Alston shooting blanks

Rafer Alston during Raptors' practice at the ACC.   (SUN/Stan Behal)

Rafer Alston during Raptors' practice at the ACC. (SUN/Stan Behal)

STEVE BUFFERY, TORONTO SUN

, Last Updated: 9:12 AM ET

Raptors point guard Rafer Alston is shooting 38% from the field, the lowest percentage on the team. He also has taken the most shots, 444 in 37 games.

Alston is a streaky shooter. But still, to most NBA insiders, he should be shooting better than 38%. It's been suggested that his shot selection, not his shooting, is the real problem.

The Raptors, as a team, are playing more of an up-tempo game this year with the emphasis on getting the ball down the floor quickly and getting off the good shot. The problem is, Toronto often shoots too quickly, from long range. The Raptors are a team that falls in love with the three-point shot, as was the case in Philadelphia on Friday night when they attempted 32 from beyond the arc, missing 22. Toronto is fourth in the NBA in three-point attempts. And leading the team in shots from beyond the arc with 207 (Morris Peterson is second on the team in three-point attempts with 139), is the aforementioned Alston.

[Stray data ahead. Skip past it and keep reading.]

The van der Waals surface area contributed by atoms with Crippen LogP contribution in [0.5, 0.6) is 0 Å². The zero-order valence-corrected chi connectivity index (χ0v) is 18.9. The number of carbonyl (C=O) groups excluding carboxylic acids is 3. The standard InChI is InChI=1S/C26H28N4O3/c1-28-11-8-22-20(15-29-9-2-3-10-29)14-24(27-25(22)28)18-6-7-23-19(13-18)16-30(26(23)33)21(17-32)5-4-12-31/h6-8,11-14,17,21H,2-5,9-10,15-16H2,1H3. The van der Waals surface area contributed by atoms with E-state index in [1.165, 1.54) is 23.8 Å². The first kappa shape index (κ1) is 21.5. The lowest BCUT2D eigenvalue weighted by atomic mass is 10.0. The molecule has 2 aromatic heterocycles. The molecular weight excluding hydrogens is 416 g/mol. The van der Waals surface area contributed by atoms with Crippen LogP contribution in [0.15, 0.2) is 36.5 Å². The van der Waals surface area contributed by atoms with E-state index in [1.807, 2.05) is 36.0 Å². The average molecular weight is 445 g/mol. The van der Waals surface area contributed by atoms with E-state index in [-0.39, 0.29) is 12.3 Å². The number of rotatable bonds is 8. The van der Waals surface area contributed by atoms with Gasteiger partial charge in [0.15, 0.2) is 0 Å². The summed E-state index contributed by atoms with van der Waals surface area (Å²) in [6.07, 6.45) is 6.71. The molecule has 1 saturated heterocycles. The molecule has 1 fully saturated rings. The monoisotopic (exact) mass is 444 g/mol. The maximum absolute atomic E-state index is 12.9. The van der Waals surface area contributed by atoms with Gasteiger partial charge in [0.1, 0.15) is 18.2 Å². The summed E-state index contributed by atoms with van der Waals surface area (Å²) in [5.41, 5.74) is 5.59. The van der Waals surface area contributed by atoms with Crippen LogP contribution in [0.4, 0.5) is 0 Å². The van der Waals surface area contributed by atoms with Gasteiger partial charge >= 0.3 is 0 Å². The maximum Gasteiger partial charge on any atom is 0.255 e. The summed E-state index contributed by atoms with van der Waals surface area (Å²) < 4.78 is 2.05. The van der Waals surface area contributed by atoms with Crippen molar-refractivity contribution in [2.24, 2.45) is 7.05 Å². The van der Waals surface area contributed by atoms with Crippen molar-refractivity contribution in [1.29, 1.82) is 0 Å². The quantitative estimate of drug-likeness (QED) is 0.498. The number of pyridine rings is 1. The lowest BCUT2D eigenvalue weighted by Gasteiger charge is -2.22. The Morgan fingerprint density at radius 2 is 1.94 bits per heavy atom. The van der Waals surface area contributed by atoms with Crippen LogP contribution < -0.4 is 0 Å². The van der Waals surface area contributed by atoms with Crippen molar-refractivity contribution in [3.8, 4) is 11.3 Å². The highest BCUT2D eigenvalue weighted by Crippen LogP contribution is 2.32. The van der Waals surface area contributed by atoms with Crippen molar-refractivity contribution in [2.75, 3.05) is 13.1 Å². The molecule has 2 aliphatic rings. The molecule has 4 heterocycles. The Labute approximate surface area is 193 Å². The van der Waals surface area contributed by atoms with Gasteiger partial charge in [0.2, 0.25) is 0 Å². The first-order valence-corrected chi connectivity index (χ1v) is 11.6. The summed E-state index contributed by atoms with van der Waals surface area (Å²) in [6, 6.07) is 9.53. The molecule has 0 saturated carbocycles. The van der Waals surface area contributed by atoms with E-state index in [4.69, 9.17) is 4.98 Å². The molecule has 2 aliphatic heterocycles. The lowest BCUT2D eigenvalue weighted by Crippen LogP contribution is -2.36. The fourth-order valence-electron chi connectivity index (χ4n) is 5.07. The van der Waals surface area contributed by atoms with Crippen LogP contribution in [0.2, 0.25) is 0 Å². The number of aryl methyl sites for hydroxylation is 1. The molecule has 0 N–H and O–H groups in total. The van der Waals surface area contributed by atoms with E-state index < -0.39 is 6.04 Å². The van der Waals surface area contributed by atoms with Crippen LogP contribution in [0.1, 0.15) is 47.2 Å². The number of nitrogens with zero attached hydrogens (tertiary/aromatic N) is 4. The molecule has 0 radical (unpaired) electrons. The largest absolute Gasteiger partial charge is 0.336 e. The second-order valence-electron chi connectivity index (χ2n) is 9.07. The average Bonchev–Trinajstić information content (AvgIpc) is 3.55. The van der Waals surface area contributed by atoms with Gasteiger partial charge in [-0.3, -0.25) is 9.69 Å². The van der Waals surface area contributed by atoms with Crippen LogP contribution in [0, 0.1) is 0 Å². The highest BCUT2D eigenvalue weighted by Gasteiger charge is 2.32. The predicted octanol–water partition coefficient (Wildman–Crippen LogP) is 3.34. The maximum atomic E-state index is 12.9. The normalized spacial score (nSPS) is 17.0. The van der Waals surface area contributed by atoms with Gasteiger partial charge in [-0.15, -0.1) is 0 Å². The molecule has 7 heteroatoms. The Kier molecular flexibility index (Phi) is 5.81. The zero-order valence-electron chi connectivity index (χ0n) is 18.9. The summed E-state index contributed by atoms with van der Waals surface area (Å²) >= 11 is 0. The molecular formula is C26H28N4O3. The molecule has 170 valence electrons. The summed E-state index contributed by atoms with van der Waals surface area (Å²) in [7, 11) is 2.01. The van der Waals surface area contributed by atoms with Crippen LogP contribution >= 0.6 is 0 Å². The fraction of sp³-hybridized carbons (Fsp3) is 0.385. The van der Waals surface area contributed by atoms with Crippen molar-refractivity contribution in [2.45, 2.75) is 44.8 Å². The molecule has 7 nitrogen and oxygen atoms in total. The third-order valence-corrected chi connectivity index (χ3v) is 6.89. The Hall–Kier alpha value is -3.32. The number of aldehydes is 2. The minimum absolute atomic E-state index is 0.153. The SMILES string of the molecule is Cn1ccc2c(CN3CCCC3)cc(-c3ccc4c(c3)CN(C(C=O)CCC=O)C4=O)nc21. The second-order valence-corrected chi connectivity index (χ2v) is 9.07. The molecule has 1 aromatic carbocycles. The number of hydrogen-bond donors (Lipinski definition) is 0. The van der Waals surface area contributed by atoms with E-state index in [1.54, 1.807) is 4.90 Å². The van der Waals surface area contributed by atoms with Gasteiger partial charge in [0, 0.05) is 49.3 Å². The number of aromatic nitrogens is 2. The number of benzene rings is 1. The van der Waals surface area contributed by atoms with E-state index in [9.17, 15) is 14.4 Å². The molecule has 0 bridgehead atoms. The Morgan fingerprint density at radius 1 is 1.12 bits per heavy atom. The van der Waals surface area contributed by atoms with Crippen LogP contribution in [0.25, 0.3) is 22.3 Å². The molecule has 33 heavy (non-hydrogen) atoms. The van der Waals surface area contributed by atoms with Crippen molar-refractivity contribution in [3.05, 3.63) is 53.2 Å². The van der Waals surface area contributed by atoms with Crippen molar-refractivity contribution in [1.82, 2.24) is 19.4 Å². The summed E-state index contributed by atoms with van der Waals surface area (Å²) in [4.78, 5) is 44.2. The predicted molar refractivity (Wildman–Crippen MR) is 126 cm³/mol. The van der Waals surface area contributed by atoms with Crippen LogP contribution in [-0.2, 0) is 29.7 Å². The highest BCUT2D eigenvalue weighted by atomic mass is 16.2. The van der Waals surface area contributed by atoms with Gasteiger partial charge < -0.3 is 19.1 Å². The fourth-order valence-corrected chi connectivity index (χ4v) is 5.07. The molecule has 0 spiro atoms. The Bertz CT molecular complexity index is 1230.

"What do you want me to say?" Raptors head coach Sam Mitchell snapped, when asked if his starting point guard is shooting the ball too often at the wrong time, from the wrong place. "I'm not going to say what you want me to say. Rafer and I talk about a lot of things, I'll leave it at that.

"Yeah, you're getting stonewalled," Mitchell added. "Because if I say it, you're not going to write it the way it should be written. It's going to end up being a negative. And it's going to end up making me look like I'm criticizing my point guard. And I'm not criticizing him. What Rafer and I talk about behind closed doors is between Rafer and I. It's not for me to stand here in print and on camera and critique one of the guys who's going out and busting his hump for me every night, and doing a pretty good job."

Mitchell was asked if it would be correct to write that Alston's shot selection has been questionable.

YOU FIGURE IT OUT

"It's not for me to tell you how to do your job," he said. "I'm telling you that I talk to my point guards about a lot of things and we put a lot of responsibility on them and they're getting better. They all have strengths and weaknesses, but one thing I'm not going to do is divulge what Rafer and I or any player talks about behind closed doors. I can't do it."

Fortunately, Alston did address the issue and suggested that, yes, his decision-making with the ball needs to improve. To his credit, Alston has developed into one of the best guards in the league in terms of feeding the ball to his teammates for easy baskets, averaging seven assists per outing.

"It's a situation where I have to get better at knowing the time, score and situation," he said, adding that his assists output could be higher.


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